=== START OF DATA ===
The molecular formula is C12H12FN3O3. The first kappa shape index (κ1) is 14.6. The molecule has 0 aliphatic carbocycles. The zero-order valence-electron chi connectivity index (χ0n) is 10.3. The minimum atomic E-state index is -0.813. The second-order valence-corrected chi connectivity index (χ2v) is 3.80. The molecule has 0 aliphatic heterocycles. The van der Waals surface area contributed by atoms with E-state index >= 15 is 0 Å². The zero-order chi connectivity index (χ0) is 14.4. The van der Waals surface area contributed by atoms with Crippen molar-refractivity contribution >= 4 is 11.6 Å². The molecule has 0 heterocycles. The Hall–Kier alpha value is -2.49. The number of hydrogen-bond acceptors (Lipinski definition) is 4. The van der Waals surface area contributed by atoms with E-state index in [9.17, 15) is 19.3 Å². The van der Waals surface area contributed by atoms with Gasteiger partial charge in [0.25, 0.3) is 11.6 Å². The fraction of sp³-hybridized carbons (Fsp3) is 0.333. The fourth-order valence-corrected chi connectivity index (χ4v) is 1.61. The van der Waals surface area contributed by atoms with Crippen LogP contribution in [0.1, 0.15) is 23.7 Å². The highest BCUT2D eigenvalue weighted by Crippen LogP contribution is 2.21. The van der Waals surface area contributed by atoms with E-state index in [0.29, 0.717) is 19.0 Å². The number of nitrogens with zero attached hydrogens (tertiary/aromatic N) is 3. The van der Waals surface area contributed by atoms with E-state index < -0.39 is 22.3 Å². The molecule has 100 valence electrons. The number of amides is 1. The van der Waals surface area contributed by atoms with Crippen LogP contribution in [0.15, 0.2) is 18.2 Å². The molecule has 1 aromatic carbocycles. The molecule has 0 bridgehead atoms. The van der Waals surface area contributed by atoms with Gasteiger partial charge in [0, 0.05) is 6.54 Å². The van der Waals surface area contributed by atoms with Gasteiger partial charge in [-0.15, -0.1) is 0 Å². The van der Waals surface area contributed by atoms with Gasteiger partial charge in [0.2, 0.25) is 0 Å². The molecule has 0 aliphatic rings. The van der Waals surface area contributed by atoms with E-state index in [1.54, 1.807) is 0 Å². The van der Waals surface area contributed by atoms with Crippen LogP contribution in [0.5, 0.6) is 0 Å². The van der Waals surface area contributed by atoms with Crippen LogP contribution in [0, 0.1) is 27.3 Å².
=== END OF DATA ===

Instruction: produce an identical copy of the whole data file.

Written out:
The molecular formula is C12H12FN3O3. The first kappa shape index (κ1) is 14.6. The molecule has 0 aliphatic carbocycles. The zero-order valence-electron chi connectivity index (χ0n) is 10.3. The minimum atomic E-state index is -0.813. The second-order valence-corrected chi connectivity index (χ2v) is 3.80. The molecule has 0 aliphatic heterocycles. The van der Waals surface area contributed by atoms with E-state index >= 15 is 0 Å². The zero-order chi connectivity index (χ0) is 14.4. The van der Waals surface area contributed by atoms with Crippen molar-refractivity contribution >= 4 is 11.6 Å². The molecule has 0 heterocycles. The Hall–Kier alpha value is -2.49. The number of hydrogen-bond acceptors (Lipinski definition) is 4. The van der Waals surface area contributed by atoms with E-state index in [9.17, 15) is 19.3 Å². The van der Waals surface area contributed by atoms with Gasteiger partial charge in [0.25, 0.3) is 11.6 Å². The fraction of sp³-hybridized carbons (Fsp3) is 0.333. The fourth-order valence-corrected chi connectivity index (χ4v) is 1.61. The van der Waals surface area contributed by atoms with Crippen LogP contribution in [0.1, 0.15) is 23.7 Å². The highest BCUT2D eigenvalue weighted by Crippen LogP contribution is 2.21. The van der Waals surface area contributed by atoms with E-state index in [0.29, 0.717) is 19.0 Å². The number of nitrogens with zero attached hydrogens (tertiary/aromatic N) is 3. The van der Waals surface area contributed by atoms with E-state index < -0.39 is 22.3 Å². The molecule has 100 valence electrons. The number of amides is 1. The van der Waals surface area contributed by atoms with Crippen LogP contribution in [0.15, 0.2) is 18.2 Å². The molecule has 1 aromatic carbocycles. The molecule has 0 bridgehead atoms. The van der Waals surface area contributed by atoms with Gasteiger partial charge in [0, 0.05) is 6.54 Å². The van der Waals surface area contributed by atoms with Gasteiger partial charge in [-0.15, -0.1) is 0 Å². The van der Waals surface area contributed by atoms with Gasteiger partial charge in [0.2, 0.25) is 0 Å². The molecule has 0 aliphatic rings. The van der Waals surface area contributed by atoms with E-state index in [1.54, 1.807) is 0 Å². The van der Waals surface area contributed by atoms with Crippen LogP contribution in [0.5, 0.6) is 0 Å². The van der Waals surface area contributed by atoms with Crippen LogP contribution in [0, 0.1) is 27.3 Å².